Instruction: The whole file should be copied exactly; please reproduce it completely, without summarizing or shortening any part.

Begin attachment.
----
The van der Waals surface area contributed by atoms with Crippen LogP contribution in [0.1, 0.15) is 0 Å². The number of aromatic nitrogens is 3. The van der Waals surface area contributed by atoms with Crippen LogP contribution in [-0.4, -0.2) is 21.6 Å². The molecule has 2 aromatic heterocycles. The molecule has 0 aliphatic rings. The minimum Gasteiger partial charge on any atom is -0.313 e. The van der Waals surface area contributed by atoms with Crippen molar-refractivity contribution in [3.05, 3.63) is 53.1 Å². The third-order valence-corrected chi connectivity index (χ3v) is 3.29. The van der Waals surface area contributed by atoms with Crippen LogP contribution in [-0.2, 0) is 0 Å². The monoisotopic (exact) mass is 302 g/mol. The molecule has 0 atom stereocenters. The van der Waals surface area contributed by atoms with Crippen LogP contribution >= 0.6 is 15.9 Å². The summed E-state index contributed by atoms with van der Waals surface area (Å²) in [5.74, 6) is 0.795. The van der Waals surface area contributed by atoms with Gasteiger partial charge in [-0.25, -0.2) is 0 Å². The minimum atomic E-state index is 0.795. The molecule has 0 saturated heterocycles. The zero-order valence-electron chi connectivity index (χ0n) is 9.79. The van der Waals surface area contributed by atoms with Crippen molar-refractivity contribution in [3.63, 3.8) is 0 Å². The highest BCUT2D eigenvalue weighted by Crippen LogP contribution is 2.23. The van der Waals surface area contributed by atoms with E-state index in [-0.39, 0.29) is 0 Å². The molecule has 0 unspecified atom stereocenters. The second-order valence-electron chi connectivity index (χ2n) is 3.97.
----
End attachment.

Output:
The van der Waals surface area contributed by atoms with Crippen LogP contribution in [0.1, 0.15) is 0 Å². The number of aromatic nitrogens is 3. The van der Waals surface area contributed by atoms with Crippen LogP contribution in [-0.4, -0.2) is 21.6 Å². The molecule has 2 aromatic heterocycles. The molecule has 0 aliphatic rings. The minimum Gasteiger partial charge on any atom is -0.313 e. The van der Waals surface area contributed by atoms with Crippen molar-refractivity contribution in [3.05, 3.63) is 53.1 Å². The third-order valence-corrected chi connectivity index (χ3v) is 3.29. The van der Waals surface area contributed by atoms with Crippen LogP contribution in [-0.2, 0) is 0 Å². The monoisotopic (exact) mass is 302 g/mol. The molecule has 0 atom stereocenters. The van der Waals surface area contributed by atoms with Crippen LogP contribution >= 0.6 is 15.9 Å². The summed E-state index contributed by atoms with van der Waals surface area (Å²) in [5.74, 6) is 0.795. The van der Waals surface area contributed by atoms with Gasteiger partial charge in [-0.25, -0.2) is 0 Å². The minimum atomic E-state index is 0.795. The molecule has 0 saturated heterocycles. The zero-order valence-electron chi connectivity index (χ0n) is 9.79. The van der Waals surface area contributed by atoms with Crippen molar-refractivity contribution in [3.63, 3.8) is 0 Å². The highest BCUT2D eigenvalue weighted by Crippen LogP contribution is 2.23. The van der Waals surface area contributed by atoms with E-state index in [-0.39, 0.29) is 0 Å². The molecule has 0 unspecified atom stereocenters. The second-order valence-electron chi connectivity index (χ2n) is 3.97.